I built my own home, myself. It has no mortgage on it. It is quite possible for people to do what I did. But people want to tap into the reasonable system for building and buying homes but doing this in places where we know, statistically, the houses have a high chance of being totally wiped out every 50 years or less! I rebuilt houses that were up to 200 years old. These were built in safe regions with few hazards. But the houses that withstood all the hurricanes of the last 100 years in Texas were Victorian buildings on very specific sites that were built with materials few can afford today. How many people can afford to build stone houses that have walls 2' thick?
Virtually no one. And the internal damage of even these stout structures is still very expensive. When people built houses in 1860, they had no electricity, no insulation and little plumbing. Today, houses are extremely vulnerable to water damage thanks to modern building materials and systems.
Don't miss this move in well cared single family home with three beautiful bedrooms and two perfect baths. This would be a great home for a family. Price: $339,000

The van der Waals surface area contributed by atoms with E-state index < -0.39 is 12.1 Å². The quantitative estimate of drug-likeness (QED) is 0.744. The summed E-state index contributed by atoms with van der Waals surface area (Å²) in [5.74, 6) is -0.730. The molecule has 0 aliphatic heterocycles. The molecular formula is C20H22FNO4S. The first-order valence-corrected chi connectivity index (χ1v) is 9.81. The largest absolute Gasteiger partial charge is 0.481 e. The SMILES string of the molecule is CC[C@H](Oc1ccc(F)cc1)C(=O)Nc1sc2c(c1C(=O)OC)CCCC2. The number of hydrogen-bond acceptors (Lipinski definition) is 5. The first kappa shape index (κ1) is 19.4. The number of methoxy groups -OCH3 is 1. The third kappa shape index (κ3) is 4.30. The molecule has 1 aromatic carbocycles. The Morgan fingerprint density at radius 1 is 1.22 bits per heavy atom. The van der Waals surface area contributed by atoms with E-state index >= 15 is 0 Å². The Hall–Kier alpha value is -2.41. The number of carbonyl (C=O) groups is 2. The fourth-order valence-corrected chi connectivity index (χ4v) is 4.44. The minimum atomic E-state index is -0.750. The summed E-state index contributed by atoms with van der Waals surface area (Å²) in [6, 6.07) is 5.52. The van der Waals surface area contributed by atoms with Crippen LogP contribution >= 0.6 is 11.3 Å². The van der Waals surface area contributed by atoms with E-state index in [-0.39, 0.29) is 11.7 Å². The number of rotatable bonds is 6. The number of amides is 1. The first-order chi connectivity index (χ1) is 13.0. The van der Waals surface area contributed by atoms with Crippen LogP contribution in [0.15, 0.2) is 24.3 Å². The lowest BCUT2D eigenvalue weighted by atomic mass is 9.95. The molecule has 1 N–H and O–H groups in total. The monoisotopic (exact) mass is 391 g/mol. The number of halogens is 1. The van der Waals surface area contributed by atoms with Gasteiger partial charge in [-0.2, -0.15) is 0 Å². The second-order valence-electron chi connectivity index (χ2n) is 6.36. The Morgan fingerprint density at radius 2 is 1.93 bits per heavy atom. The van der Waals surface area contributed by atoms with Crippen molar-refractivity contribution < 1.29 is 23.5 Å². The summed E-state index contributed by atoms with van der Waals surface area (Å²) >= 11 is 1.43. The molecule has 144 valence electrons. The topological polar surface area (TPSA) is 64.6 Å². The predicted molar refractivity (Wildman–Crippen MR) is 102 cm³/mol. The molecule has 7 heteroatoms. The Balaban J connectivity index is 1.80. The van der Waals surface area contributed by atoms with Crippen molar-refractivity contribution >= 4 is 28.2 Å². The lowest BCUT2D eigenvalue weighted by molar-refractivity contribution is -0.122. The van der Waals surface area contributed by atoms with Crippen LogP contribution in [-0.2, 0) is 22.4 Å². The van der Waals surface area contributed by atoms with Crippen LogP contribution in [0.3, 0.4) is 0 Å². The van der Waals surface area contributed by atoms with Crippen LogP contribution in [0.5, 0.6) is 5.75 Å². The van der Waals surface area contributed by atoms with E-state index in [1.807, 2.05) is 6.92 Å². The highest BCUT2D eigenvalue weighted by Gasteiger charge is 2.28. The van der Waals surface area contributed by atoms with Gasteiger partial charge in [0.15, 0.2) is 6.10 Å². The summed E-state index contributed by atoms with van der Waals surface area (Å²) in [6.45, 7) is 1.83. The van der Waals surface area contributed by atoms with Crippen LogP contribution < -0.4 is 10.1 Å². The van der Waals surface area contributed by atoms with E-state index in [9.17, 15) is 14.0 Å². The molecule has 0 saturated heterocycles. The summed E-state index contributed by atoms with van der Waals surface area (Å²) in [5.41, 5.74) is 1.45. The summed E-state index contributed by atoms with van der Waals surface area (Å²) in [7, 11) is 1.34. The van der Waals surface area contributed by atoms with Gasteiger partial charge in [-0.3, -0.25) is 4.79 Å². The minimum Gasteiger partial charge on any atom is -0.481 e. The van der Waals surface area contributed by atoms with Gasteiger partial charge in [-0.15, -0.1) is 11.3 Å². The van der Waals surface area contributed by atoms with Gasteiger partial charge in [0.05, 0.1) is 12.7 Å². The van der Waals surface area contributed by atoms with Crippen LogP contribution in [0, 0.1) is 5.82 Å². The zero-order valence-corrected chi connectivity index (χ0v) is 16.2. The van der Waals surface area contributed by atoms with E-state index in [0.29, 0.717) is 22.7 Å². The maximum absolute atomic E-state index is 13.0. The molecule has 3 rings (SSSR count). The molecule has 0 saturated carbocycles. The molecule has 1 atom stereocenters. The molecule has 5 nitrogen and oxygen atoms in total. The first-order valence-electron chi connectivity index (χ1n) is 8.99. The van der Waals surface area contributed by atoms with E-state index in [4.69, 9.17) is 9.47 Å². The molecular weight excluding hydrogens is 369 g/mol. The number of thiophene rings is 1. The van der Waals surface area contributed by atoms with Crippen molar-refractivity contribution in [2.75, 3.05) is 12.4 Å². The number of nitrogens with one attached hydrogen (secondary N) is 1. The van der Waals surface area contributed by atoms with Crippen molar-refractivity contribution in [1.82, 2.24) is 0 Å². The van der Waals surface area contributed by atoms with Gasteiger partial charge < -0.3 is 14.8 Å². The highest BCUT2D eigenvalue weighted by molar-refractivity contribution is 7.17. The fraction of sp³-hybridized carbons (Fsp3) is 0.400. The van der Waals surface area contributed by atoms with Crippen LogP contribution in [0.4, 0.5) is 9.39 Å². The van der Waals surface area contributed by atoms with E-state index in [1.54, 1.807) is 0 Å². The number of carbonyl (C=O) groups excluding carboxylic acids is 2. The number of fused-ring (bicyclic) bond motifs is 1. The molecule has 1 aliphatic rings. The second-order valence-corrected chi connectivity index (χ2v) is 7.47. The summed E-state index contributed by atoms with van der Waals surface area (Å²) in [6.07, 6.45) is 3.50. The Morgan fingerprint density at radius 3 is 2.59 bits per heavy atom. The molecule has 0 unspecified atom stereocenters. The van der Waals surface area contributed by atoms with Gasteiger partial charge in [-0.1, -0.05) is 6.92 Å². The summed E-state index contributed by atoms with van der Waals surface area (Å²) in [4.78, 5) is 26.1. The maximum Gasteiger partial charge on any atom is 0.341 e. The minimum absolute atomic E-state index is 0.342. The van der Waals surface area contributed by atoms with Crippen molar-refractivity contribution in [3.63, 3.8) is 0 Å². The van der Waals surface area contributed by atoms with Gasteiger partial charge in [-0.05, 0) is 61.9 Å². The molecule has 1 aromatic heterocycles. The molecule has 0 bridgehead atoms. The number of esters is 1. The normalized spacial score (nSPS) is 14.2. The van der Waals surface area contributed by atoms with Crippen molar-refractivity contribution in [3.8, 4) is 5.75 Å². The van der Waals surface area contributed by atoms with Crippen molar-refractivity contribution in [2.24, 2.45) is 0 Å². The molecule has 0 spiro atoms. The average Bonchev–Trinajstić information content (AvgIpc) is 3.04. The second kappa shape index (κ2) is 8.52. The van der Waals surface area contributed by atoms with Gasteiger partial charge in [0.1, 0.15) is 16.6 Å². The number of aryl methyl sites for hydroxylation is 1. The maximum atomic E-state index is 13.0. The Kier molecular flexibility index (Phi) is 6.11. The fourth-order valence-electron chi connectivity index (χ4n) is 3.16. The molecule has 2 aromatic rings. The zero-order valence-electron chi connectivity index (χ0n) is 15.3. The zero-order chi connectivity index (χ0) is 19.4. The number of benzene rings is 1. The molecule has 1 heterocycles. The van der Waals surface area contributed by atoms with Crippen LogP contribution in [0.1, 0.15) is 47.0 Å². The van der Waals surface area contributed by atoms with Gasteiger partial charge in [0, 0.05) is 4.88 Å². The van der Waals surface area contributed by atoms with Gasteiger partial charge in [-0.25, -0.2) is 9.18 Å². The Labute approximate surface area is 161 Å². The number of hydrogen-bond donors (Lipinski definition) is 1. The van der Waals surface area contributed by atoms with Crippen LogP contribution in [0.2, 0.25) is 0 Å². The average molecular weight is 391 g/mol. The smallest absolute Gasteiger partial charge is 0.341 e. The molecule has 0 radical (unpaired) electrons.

Click on Street View to see how flat and desolate the area was before the hurricane smashed everything.
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The average price of housing in Galveston before the bubble was around $130,000. It looks to me that the price average before this hurricane wrecked most of the housing was at around $275,000. If there were 20,000 homes destroyed in this sector and that is the average price, the cost to our government, to pay off the mortgages or rebuild these useless homes would be....$5 billion.
In other words, the cost of one month in Afghanistan and Iraq. We can't be spending this money doing very stupid and futile things in these distant lands while passively watching our entire financial infrastructure collapse here at home. We are treating our nation as if it were a barrier island and we are now drowning like rats, in red ink.
The US has to make choices. And one of these is to cease and desist in our imperial overspending. We just cannot afford this. Saving the people of Texas is more important than ruling Muslims who hate our guts. We are losing the war against nature here at home as well as the war for hearts and minds in the Middle East. Note how the media doesn't connect these events. When talking about the stock market crash, they don't mention the hyper-expensive wars. But Mother Nature will teach us sharp lessons in economic matters as well as the potent powers she possesses.